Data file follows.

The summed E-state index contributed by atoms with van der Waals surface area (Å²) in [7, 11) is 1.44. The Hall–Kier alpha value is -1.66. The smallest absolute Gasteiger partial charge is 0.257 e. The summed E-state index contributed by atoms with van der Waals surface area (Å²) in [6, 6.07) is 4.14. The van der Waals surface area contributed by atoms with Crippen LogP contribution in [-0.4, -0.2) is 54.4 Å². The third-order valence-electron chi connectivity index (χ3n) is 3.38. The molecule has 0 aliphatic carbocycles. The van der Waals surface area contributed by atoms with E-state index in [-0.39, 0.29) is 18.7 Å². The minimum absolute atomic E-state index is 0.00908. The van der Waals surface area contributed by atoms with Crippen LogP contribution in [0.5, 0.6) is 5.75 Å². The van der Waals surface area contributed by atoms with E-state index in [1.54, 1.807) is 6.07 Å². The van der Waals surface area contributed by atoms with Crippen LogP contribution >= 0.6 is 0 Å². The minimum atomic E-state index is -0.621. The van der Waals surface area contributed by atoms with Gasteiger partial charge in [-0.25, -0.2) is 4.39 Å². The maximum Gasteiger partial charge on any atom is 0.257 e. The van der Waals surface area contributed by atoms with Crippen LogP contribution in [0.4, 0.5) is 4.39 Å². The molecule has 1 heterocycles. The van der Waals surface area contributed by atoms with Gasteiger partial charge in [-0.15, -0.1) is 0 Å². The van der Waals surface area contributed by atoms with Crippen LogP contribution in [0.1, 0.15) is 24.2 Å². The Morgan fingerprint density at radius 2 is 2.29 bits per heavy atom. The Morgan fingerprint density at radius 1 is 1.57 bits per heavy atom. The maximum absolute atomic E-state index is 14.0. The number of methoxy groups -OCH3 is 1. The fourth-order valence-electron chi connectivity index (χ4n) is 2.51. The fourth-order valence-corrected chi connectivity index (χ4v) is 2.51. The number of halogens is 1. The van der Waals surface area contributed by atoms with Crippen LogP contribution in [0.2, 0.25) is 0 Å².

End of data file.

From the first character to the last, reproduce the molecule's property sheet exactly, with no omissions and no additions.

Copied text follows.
The summed E-state index contributed by atoms with van der Waals surface area (Å²) in [7, 11) is 1.44. The Hall–Kier alpha value is -1.66. The smallest absolute Gasteiger partial charge is 0.257 e. The summed E-state index contributed by atoms with van der Waals surface area (Å²) in [6, 6.07) is 4.14. The van der Waals surface area contributed by atoms with Crippen LogP contribution in [-0.4, -0.2) is 54.4 Å². The third-order valence-electron chi connectivity index (χ3n) is 3.38. The molecule has 0 aliphatic carbocycles. The van der Waals surface area contributed by atoms with E-state index in [-0.39, 0.29) is 18.7 Å². The minimum absolute atomic E-state index is 0.00908. The van der Waals surface area contributed by atoms with Crippen LogP contribution in [0.5, 0.6) is 5.75 Å². The van der Waals surface area contributed by atoms with E-state index in [1.54, 1.807) is 6.07 Å². The van der Waals surface area contributed by atoms with Crippen LogP contribution >= 0.6 is 0 Å². The minimum atomic E-state index is -0.621. The van der Waals surface area contributed by atoms with Gasteiger partial charge in [-0.25, -0.2) is 4.39 Å². The maximum Gasteiger partial charge on any atom is 0.257 e. The van der Waals surface area contributed by atoms with Crippen LogP contribution in [0.4, 0.5) is 4.39 Å². The molecule has 1 heterocycles. The van der Waals surface area contributed by atoms with Gasteiger partial charge in [-0.15, -0.1) is 0 Å². The van der Waals surface area contributed by atoms with Crippen LogP contribution in [0.1, 0.15) is 24.2 Å². The Morgan fingerprint density at radius 2 is 2.29 bits per heavy atom. The Morgan fingerprint density at radius 1 is 1.57 bits per heavy atom. The maximum absolute atomic E-state index is 14.0. The number of methoxy groups -OCH3 is 1. The fourth-order valence-electron chi connectivity index (χ4n) is 2.51. The fourth-order valence-corrected chi connectivity index (χ4v) is 2.51. The number of halogens is 1. The van der Waals surface area contributed by atoms with Crippen LogP contribution in [0.2, 0.25) is 0 Å².